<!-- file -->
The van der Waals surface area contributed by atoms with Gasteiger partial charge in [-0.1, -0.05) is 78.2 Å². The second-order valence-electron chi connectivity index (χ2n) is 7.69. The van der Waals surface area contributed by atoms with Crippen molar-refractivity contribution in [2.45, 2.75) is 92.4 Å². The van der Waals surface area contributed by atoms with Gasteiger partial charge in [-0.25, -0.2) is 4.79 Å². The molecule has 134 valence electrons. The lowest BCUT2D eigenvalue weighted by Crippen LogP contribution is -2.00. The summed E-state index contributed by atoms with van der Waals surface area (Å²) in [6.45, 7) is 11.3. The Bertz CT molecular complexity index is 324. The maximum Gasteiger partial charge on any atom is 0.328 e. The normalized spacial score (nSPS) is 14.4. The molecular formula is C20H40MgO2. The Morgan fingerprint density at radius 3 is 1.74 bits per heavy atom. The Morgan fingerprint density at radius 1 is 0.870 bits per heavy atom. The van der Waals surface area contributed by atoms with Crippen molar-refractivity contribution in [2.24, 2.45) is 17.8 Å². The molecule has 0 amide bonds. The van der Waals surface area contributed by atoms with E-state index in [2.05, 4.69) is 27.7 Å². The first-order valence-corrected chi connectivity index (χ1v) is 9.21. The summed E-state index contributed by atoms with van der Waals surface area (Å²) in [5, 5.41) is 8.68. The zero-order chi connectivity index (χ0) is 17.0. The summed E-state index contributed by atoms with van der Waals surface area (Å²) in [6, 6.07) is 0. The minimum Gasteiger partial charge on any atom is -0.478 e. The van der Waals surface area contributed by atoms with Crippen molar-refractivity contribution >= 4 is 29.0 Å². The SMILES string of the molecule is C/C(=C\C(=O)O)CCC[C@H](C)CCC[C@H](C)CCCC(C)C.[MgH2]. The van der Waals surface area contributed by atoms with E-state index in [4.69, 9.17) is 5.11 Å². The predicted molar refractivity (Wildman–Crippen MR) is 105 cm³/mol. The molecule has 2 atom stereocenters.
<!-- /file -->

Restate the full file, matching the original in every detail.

The van der Waals surface area contributed by atoms with Gasteiger partial charge in [-0.1, -0.05) is 78.2 Å². The second-order valence-electron chi connectivity index (χ2n) is 7.69. The van der Waals surface area contributed by atoms with Crippen molar-refractivity contribution in [2.45, 2.75) is 92.4 Å². The van der Waals surface area contributed by atoms with Gasteiger partial charge in [-0.25, -0.2) is 4.79 Å². The molecule has 134 valence electrons. The lowest BCUT2D eigenvalue weighted by Crippen LogP contribution is -2.00. The summed E-state index contributed by atoms with van der Waals surface area (Å²) in [6.45, 7) is 11.3. The Bertz CT molecular complexity index is 324. The maximum Gasteiger partial charge on any atom is 0.328 e. The normalized spacial score (nSPS) is 14.4. The molecular formula is C20H40MgO2. The Morgan fingerprint density at radius 3 is 1.74 bits per heavy atom. The Morgan fingerprint density at radius 1 is 0.870 bits per heavy atom. The van der Waals surface area contributed by atoms with Crippen molar-refractivity contribution in [2.24, 2.45) is 17.8 Å². The molecule has 0 amide bonds. The van der Waals surface area contributed by atoms with E-state index in [2.05, 4.69) is 27.7 Å². The first-order valence-corrected chi connectivity index (χ1v) is 9.21. The summed E-state index contributed by atoms with van der Waals surface area (Å²) in [5, 5.41) is 8.68. The zero-order chi connectivity index (χ0) is 17.0. The summed E-state index contributed by atoms with van der Waals surface area (Å²) in [6, 6.07) is 0. The minimum Gasteiger partial charge on any atom is -0.478 e. The van der Waals surface area contributed by atoms with Crippen molar-refractivity contribution >= 4 is 29.0 Å². The SMILES string of the molecule is C/C(=C\C(=O)O)CCC[C@H](C)CCC[C@H](C)CCCC(C)C.[MgH2]. The van der Waals surface area contributed by atoms with E-state index in [4.69, 9.17) is 5.11 Å². The predicted molar refractivity (Wildman–Crippen MR) is 105 cm³/mol. The molecule has 2 atom stereocenters.